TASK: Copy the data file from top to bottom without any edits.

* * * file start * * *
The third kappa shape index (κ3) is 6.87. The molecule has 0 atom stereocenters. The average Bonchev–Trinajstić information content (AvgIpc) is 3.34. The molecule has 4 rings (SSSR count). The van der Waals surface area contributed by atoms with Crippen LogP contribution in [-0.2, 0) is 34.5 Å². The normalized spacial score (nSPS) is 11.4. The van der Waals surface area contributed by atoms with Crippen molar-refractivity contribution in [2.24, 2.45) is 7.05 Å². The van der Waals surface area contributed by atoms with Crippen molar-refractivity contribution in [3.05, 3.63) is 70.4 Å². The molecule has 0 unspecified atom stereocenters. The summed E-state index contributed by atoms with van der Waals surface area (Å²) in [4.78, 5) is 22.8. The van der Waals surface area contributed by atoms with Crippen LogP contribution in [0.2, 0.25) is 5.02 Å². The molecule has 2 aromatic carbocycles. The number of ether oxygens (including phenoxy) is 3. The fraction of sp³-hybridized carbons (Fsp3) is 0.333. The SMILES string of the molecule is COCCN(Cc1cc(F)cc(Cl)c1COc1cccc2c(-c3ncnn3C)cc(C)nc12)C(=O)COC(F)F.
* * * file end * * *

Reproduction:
The third kappa shape index (κ3) is 6.87. The molecule has 0 atom stereocenters. The average Bonchev–Trinajstić information content (AvgIpc) is 3.34. The molecule has 4 rings (SSSR count). The van der Waals surface area contributed by atoms with Crippen LogP contribution in [-0.2, 0) is 34.5 Å². The normalized spacial score (nSPS) is 11.4. The van der Waals surface area contributed by atoms with Crippen molar-refractivity contribution in [2.24, 2.45) is 7.05 Å². The van der Waals surface area contributed by atoms with Crippen molar-refractivity contribution in [3.05, 3.63) is 70.4 Å². The molecule has 0 unspecified atom stereocenters. The summed E-state index contributed by atoms with van der Waals surface area (Å²) in [4.78, 5) is 22.8. The van der Waals surface area contributed by atoms with Crippen LogP contribution in [0.2, 0.25) is 5.02 Å². The molecule has 2 aromatic carbocycles. The number of ether oxygens (including phenoxy) is 3. The fraction of sp³-hybridized carbons (Fsp3) is 0.333. The SMILES string of the molecule is COCCN(Cc1cc(F)cc(Cl)c1COc1cccc2c(-c3ncnn3C)cc(C)nc12)C(=O)COC(F)F.